National Review has for decades -perhaps always- been in the tank for large-scale U.S. business interests. They have never been for the U.S. worker, their only vision of conservatism is one that aids the bottom line or the portfolio. Certainly, there is overlap of interest with the average citizen. But never, ever forget that these are the guys the spent the late eighties excusing South African Apartheid and actively campaigning for continued U.S. commerce there without conditions. And that exclusive pro-commerce attitude of the Republican donor class is what has brought us Trump-mania.

… that’s a challenge I know they can and will meet …

I just don’t think they are remotely interested in the challenge you describe, Mr. Morrissey. A tactics change- perhaps. Mission change- never.

M240H on January 27, 2016 at 7:47 PM

The Republican Party and conservatism has done a good job of that since retaking control of the House, and it has been a necessary brake on the excesses of the Barack Obama agenda.

I’m sorry, does this say what I think it says?

Ed Morrissey wrote this?

Lolo on January 27, 2016 at 7:48 PM

I cannot think of even one thing (off the top of my head) that the Republicans in congress stopped. If they had, there would be no Trump.

Pattosensei on January 27, 2016 at 7:42 PM

Principles, and you’re right.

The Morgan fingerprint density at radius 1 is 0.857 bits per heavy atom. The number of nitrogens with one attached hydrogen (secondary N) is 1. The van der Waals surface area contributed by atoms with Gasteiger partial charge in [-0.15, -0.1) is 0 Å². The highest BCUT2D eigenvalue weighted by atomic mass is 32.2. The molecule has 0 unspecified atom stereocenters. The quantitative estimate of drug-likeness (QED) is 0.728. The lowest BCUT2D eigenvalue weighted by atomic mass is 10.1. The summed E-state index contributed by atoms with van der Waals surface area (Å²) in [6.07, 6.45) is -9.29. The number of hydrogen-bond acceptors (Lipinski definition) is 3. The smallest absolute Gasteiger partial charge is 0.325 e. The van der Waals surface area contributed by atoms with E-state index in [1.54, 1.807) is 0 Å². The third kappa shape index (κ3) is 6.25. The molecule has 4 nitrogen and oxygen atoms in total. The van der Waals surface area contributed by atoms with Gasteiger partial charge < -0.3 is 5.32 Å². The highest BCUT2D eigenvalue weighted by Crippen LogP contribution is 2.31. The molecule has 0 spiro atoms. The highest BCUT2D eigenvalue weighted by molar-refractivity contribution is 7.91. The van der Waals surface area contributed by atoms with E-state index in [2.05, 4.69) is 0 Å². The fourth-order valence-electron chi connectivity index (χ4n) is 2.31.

Schadenfreude on January 27, 2016 at 7:48 PM

I cannot think of even one thing (off the top of my head) that the Republicans in congress stopped. If they had, there would be no Trump.

Pattosensei on January 27, 2016 at 7:42 PM

Fooling us, and you’re right :)

Schadenfreude on January 27, 2016 at 7:49 PM

I’m sorry, does this say what I think it says?

Ed Morrissey wrote this?

Lolo on January 27, 2016 at 7:48 PM

Yeah, Ed also thinks that the socialism promoted by the GOPe is conservatism and that its worth salvaging.

Magicjava on January 27, 2016 at 7:51 PM

National Review should have gotten Megyn Kelly’s buddy Michael Moore to write for their anti-Trump manifesto.

Redstone on January 27, 2016 at 8:00 PM

National Review has a key role to play in making conservatism relevant to voters again.

The problem, which apparently requires more intellectual gravitas then Ed can muster, is that National Review is conservative only in their own narcissistic arrogant imaginations.

oscarwilde on January 27, 2016 at 8:03 PM

I cannot think of even one thing (off the top of my head) that the Republicans in congress stopped. If they had, there would be no Trump.

Pattosensei on January 27, 2016 at 7:42 PM

Amazing…. Yet you still cannot understand the appeal of Trump.

oscarwilde on January 27, 2016 at 8:05 PM

The writers at NR clearly have low energy.

BuckeyeSam on January 27, 2016 at 8:11 PM

Mickey Kaus is the only one that gets it. It has nothing to do with complex theories of perverse endorsements or an inverse-squares law relating political experience to favorability ratings. The reason for what we’re seeing at least on the GOP side can all be summed up in one sentence: WE DON’T WANT YOUR STUPID AMNESTY.

One candidate has consistently said he’ll oppose amnesty and enforce the laws. He’s the frontrunner.

One other has somewhat inconsistently implied the same. He’s in second place.

Everybody else has dropped out or is limping along in single digits.

This is really not that hard to understand, guys.

joe_doufu on January 27, 2016 at 8:32 PM